Published 2017-04-23.
Smashwords Interviews are created by the profiled author, publisher or reader.

Books by This Author

Echoes of the Ancients
Price: $3.99 USD. Words: 52,880. Language: English. Published: November 24, 2017. Categories: Fiction » Science fiction » Space opera
Lutéa is a stowaway on the cruise liner Tenzenai’s Gift. She’s also a robot, programmed for obedience, made with an expiration date, and desperate to see something of the greater universe before she goes. When she meets another mysterious stowaway, she finds herself drawn into a quest to answer civilization's most dangerous question: who are the true heirs to the Stargods?
A Normil Day
Price: Free! Words: 20,860. Language: English. Published: July 1, 2017. Categories: Fiction » Humor & comedy » General
Rick Normil is used to superhero problems. In fact, he was woken up by an interdimensional imp just this morning. Before noon, he's had his body hijacked, met a ghost, and seen one of the world's most powerful heroes taken over by a villain. Rick will have to use all his resources, including a superpowered zombie, to return everyone to their proper bodies—and then deal with the aftermath.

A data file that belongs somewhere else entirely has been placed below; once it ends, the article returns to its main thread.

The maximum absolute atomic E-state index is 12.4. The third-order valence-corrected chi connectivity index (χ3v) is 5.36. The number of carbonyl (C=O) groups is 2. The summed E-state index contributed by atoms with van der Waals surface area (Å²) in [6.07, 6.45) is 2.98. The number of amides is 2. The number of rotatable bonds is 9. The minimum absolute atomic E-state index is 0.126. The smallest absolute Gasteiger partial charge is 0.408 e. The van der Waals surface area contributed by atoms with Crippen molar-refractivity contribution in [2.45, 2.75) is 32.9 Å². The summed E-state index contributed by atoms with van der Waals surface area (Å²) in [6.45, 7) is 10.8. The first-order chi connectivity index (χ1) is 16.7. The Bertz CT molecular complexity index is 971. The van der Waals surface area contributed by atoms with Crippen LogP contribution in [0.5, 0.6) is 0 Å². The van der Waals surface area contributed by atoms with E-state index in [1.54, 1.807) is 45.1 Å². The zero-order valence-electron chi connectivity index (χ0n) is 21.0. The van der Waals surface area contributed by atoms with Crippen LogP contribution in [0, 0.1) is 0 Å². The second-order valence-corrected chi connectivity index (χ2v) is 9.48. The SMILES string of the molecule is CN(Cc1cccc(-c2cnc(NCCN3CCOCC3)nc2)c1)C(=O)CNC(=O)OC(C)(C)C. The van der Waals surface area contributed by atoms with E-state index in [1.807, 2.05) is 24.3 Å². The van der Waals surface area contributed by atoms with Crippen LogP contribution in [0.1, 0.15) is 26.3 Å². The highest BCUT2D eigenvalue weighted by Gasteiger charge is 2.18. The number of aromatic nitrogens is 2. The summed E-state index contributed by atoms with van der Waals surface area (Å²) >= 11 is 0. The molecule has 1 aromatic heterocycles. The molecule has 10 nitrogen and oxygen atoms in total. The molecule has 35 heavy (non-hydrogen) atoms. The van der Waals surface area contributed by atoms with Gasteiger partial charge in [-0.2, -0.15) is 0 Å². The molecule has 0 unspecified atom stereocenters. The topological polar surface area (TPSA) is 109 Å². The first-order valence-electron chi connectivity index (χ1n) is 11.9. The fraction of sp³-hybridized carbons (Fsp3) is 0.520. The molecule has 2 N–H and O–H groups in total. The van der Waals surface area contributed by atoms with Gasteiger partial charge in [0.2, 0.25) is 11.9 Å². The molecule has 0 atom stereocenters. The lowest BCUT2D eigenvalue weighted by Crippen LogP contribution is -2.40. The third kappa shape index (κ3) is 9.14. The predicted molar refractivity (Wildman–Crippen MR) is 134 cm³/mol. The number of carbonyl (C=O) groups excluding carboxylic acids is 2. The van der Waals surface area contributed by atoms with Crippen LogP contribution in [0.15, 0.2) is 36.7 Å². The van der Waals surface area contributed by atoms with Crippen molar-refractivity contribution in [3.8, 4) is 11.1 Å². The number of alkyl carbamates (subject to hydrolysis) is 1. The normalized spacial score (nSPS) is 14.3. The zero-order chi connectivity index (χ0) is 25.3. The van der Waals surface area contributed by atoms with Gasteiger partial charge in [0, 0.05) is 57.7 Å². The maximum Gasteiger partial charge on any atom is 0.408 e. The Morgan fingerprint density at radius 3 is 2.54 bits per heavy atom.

Quantum Writer
Price: Free! Words: 870. Language: English. Published: May 27, 2017. Categories: Fiction » Science fiction » General
(5.00 from 2 reviews)
A writer discovers a way to avoid writing and still enjoy having written. Until it starts going wrong.
The Fire-Moon
Price: $2.99 USD. Words: 26,020. Language: English. Published: June 3, 2017. Categories: Fiction » Fantasy » General
Teshar is eleven years old and a slave in her own house. She has already survived a evil magical ritual and supernatural encounters in the desert, but they left her changed, so much that her family suspects she's a demon. There's a sorcerer-priest coming to investigate. And the dead are hunting Teshar. She can save her village, but first, Teshar has to understand what she is.